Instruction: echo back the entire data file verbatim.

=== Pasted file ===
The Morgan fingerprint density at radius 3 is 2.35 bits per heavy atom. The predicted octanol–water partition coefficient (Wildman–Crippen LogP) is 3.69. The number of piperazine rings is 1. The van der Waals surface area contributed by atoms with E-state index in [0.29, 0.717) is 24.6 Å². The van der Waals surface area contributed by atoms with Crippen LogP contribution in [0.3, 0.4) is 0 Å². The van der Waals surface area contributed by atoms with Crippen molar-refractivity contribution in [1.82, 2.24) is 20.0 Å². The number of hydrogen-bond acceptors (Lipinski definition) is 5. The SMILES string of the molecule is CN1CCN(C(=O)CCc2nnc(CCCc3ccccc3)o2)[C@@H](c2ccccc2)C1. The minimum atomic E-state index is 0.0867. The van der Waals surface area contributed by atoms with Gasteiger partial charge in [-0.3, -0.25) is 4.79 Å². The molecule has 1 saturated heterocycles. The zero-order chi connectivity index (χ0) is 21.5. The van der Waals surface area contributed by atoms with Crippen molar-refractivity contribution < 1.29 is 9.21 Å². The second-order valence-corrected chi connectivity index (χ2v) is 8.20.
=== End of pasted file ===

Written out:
The Morgan fingerprint density at radius 3 is 2.35 bits per heavy atom. The predicted octanol–water partition coefficient (Wildman–Crippen LogP) is 3.69. The number of piperazine rings is 1. The van der Waals surface area contributed by atoms with E-state index in [0.29, 0.717) is 24.6 Å². The van der Waals surface area contributed by atoms with Crippen LogP contribution in [0.3, 0.4) is 0 Å². The van der Waals surface area contributed by atoms with Crippen molar-refractivity contribution in [1.82, 2.24) is 20.0 Å². The number of hydrogen-bond acceptors (Lipinski definition) is 5. The SMILES string of the molecule is CN1CCN(C(=O)CCc2nnc(CCCc3ccccc3)o2)[C@@H](c2ccccc2)C1. The minimum atomic E-state index is 0.0867. The van der Waals surface area contributed by atoms with Gasteiger partial charge in [-0.3, -0.25) is 4.79 Å². The molecule has 1 saturated heterocycles. The zero-order chi connectivity index (χ0) is 21.5. The van der Waals surface area contributed by atoms with Crippen molar-refractivity contribution < 1.29 is 9.21 Å². The second-order valence-corrected chi connectivity index (χ2v) is 8.20.